F2
Fig. 2:
Ultrasonographic measurement of tongue base and mid-tongue width and height. A, Lingual arteries were seen with color flow Doppler (dotted ellipses) on both sides of lower lateral borders of tongue base, where they entered tongue base inferiorly. Also seen were (1) mucosal covering of tongue, (2) genioglossus muscle, (3) geniohyoid muscle, and (4) mylohyoid muscle. B, Maximal width and height of tongue base. C, (1) Mucosal covering of tongue, (2) genioglossus muscle, (3) geniohyoid muscle, (4) mylohyoid muscle, and acoustic shadows reflecting (5) body of mandible, and (6) hyoid bone. D, Maximal height of mid-tongue.

2.4. Determination of difficult laryngoscopy

Upon arrival at the operating room, patients were initially placed in a ramped position and then moved into a reverse Trendelenburg position to achieve a 30-degree incline of the thorax before preoxygenation. After preoxygenation with 100% oxygen for 5 min, general anesthesia was induced with propofol 1.5–2.0 mg·kg-1 ideal body weight, fentanyl 2–3 μg·kg-1 total body weight, and rocuronium 0.8–1.0 mg·kg-1 ideal body weight. After the abolition of the eyelash reflex, rocuronium 0.8–1.0 mg·kg-1 ideal body weight was infused and immediately followed by a flush of 20 mL normal saline to hasten neuromuscular blockade.24,25 At 1 minute after rocuronium infusion, direct laryngoscopy intubation was performed. The laryngoscopy intubation was performed using a size−3 or −4 Macintosh blade (Rüsch Inc., Duluth, GA, USA) and a 7.5 or 8.0 mm styleted endotracheal tube (Unomedical, ConvaTec Inc., Deeside, Wales, UK). An attending anesthesiologist (Y.-M.W. or S.-Y.H.) performed and described the laryngoscopy intubation, while two senior nurse anesthetists were the assistants. All were blinded to the preoperative physical and ultrasound assessments.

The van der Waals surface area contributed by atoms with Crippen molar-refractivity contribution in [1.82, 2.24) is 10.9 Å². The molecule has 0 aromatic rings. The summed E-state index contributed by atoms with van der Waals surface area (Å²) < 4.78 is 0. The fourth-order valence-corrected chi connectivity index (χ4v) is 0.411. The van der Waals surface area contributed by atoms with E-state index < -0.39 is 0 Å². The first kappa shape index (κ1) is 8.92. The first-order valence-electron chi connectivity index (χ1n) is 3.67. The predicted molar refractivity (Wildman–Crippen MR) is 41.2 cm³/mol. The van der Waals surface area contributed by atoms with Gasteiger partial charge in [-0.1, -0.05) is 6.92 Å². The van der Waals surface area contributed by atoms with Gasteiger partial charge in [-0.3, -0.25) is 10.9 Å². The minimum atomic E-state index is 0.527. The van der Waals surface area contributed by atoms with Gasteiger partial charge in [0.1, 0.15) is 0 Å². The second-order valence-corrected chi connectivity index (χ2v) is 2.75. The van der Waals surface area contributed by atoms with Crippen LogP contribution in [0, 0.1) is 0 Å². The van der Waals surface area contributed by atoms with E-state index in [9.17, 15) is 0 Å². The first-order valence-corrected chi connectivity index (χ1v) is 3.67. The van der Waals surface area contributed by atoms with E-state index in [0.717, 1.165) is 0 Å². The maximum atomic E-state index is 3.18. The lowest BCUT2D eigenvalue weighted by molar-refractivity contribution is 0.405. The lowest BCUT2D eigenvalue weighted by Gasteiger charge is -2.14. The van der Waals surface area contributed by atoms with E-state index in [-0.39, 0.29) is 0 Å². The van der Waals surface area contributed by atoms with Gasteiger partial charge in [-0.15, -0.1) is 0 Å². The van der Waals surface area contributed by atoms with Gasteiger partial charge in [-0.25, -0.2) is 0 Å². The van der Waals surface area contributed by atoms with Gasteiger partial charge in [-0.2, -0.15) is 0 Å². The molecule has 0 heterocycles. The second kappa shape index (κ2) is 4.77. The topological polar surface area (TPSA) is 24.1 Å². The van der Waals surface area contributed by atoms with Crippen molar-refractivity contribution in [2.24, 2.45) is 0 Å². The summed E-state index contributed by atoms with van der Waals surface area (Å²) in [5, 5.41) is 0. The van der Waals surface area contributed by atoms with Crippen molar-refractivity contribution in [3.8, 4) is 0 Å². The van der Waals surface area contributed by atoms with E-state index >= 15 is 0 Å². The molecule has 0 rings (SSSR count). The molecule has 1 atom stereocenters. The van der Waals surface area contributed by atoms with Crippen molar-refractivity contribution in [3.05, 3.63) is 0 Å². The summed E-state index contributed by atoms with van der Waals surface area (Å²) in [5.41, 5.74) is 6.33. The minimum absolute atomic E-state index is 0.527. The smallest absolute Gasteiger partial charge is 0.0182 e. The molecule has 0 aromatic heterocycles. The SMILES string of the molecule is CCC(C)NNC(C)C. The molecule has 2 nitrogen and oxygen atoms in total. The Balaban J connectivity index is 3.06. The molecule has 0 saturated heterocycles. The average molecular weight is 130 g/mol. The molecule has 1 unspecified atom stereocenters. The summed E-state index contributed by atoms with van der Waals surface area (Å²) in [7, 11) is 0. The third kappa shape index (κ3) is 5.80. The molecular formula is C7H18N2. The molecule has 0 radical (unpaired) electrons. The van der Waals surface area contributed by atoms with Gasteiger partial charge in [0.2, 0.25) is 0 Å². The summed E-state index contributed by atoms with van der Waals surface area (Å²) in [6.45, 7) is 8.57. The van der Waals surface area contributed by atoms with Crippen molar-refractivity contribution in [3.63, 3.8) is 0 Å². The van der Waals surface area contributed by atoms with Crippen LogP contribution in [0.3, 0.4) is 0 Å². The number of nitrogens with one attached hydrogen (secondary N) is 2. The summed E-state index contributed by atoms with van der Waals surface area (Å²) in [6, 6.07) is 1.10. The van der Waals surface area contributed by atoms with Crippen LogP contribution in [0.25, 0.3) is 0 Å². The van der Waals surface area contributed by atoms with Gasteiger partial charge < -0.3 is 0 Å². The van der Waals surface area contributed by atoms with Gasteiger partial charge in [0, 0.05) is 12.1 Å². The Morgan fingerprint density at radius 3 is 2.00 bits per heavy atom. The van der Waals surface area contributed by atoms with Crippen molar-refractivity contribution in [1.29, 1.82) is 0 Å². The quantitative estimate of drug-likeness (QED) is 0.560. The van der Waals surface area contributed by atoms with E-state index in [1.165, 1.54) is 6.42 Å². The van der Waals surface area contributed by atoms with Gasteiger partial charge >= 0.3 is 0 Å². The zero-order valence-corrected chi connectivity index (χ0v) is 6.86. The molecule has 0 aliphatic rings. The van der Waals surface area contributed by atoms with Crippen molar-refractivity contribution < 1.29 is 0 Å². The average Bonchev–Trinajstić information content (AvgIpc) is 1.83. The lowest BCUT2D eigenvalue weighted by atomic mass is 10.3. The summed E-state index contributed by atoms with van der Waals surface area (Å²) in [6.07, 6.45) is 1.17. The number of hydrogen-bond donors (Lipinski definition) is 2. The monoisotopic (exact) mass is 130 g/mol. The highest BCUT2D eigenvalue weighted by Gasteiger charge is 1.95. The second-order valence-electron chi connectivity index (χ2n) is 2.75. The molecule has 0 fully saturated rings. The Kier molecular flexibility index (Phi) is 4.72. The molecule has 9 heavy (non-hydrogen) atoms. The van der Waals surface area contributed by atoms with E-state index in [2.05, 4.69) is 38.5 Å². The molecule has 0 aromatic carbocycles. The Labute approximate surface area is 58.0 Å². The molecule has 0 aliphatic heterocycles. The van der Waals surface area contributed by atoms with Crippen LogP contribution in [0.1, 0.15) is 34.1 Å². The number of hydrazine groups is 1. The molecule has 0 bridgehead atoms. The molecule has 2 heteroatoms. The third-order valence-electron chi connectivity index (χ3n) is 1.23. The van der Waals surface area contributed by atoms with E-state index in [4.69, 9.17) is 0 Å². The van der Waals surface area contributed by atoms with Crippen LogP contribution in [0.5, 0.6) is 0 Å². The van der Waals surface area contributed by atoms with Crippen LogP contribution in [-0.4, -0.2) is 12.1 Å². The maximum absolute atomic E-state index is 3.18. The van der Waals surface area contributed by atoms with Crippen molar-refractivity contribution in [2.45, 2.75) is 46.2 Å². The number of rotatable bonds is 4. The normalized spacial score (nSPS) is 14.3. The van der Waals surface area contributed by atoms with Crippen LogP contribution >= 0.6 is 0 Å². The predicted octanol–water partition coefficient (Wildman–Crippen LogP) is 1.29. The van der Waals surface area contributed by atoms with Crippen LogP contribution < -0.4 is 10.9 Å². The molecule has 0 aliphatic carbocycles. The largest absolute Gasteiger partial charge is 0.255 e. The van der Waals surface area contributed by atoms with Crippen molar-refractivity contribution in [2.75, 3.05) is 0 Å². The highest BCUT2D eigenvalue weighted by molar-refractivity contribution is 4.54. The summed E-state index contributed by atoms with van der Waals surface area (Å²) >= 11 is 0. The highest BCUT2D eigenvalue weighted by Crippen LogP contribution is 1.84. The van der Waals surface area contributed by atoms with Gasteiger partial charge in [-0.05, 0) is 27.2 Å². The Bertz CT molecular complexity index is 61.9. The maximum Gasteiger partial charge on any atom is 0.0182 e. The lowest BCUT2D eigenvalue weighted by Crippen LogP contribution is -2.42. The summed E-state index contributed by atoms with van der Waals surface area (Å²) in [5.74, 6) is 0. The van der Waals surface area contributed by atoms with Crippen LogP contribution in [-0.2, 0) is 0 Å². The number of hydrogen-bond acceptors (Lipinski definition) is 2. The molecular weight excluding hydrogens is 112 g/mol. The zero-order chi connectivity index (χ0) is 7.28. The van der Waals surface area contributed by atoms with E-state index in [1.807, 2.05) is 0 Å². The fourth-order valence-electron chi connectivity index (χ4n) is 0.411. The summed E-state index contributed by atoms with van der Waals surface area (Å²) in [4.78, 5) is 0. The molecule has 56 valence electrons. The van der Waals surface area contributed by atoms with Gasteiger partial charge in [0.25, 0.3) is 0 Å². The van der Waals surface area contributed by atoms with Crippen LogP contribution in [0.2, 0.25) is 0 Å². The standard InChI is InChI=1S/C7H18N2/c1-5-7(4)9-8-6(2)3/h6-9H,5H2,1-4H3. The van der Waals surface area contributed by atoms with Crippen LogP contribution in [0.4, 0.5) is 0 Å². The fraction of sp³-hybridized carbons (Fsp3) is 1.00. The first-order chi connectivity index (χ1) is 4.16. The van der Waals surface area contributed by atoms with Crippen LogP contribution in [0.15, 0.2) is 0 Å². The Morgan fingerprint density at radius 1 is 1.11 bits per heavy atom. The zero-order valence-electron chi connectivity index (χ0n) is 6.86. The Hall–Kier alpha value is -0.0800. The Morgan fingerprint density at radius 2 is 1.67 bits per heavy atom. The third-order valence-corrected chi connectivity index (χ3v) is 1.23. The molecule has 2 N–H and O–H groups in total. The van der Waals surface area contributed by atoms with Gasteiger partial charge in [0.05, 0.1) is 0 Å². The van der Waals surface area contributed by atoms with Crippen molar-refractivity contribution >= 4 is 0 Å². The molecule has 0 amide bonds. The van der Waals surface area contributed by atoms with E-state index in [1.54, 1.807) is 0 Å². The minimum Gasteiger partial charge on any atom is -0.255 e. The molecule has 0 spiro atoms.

The primary outcome was difficult laryngoscopy. The laryngoscopy view was graded according to the Cormack and Lehane classifications with external laryngeal pressure applied.26 Laryngoscopy views graded as III or IV were defined as difficult. The correct placement of the endotracheal tube was confirmed by end-tidal capnography. To further examine the parameters of difficult laryngoscopy, we also evaluated first-attempt success, overall success of intubation, time to successful intubation, need to change intubation devices, upper airway injury (bleeding, abrasion, or laceration), and dental injury (bleeding, trauma, or fracture). In addition, difficult tracheal intubation was assessed using the Intubation Difficulty Scale with seven parameters, and was defined as a summed score ≥5, as rated by the intubator and assistants.27

2.5. Statistical analysis